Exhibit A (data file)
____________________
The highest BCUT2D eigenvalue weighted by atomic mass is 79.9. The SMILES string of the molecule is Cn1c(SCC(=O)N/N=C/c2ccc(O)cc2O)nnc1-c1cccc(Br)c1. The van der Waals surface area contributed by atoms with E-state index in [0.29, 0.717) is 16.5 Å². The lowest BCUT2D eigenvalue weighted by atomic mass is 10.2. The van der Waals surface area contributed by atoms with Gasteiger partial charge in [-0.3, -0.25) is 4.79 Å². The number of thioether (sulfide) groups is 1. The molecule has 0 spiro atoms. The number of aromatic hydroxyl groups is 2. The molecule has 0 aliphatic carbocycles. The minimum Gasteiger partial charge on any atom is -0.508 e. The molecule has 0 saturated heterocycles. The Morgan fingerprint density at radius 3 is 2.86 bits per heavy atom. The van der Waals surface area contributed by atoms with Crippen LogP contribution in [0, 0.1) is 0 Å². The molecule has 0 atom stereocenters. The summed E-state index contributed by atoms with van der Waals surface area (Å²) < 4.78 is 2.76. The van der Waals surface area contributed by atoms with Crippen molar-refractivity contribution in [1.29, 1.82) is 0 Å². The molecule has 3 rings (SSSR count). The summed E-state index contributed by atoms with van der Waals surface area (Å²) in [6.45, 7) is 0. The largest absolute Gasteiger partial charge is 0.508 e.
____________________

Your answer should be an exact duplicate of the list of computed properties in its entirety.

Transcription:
The highest BCUT2D eigenvalue weighted by atomic mass is 79.9. The SMILES string of the molecule is Cn1c(SCC(=O)N/N=C/c2ccc(O)cc2O)nnc1-c1cccc(Br)c1. The van der Waals surface area contributed by atoms with E-state index in [0.29, 0.717) is 16.5 Å². The lowest BCUT2D eigenvalue weighted by atomic mass is 10.2. The van der Waals surface area contributed by atoms with Gasteiger partial charge in [-0.3, -0.25) is 4.79 Å². The number of thioether (sulfide) groups is 1. The molecule has 0 spiro atoms. The number of aromatic hydroxyl groups is 2. The molecule has 0 aliphatic carbocycles. The minimum Gasteiger partial charge on any atom is -0.508 e. The molecule has 0 saturated heterocycles. The Morgan fingerprint density at radius 3 is 2.86 bits per heavy atom. The van der Waals surface area contributed by atoms with Crippen LogP contribution in [0, 0.1) is 0 Å². The molecule has 0 atom stereocenters. The summed E-state index contributed by atoms with van der Waals surface area (Å²) < 4.78 is 2.76. The van der Waals surface area contributed by atoms with Crippen molar-refractivity contribution in [1.29, 1.82) is 0 Å². The molecule has 3 rings (SSSR count). The summed E-state index contributed by atoms with van der Waals surface area (Å²) in [6.45, 7) is 0. The largest absolute Gasteiger partial charge is 0.508 e.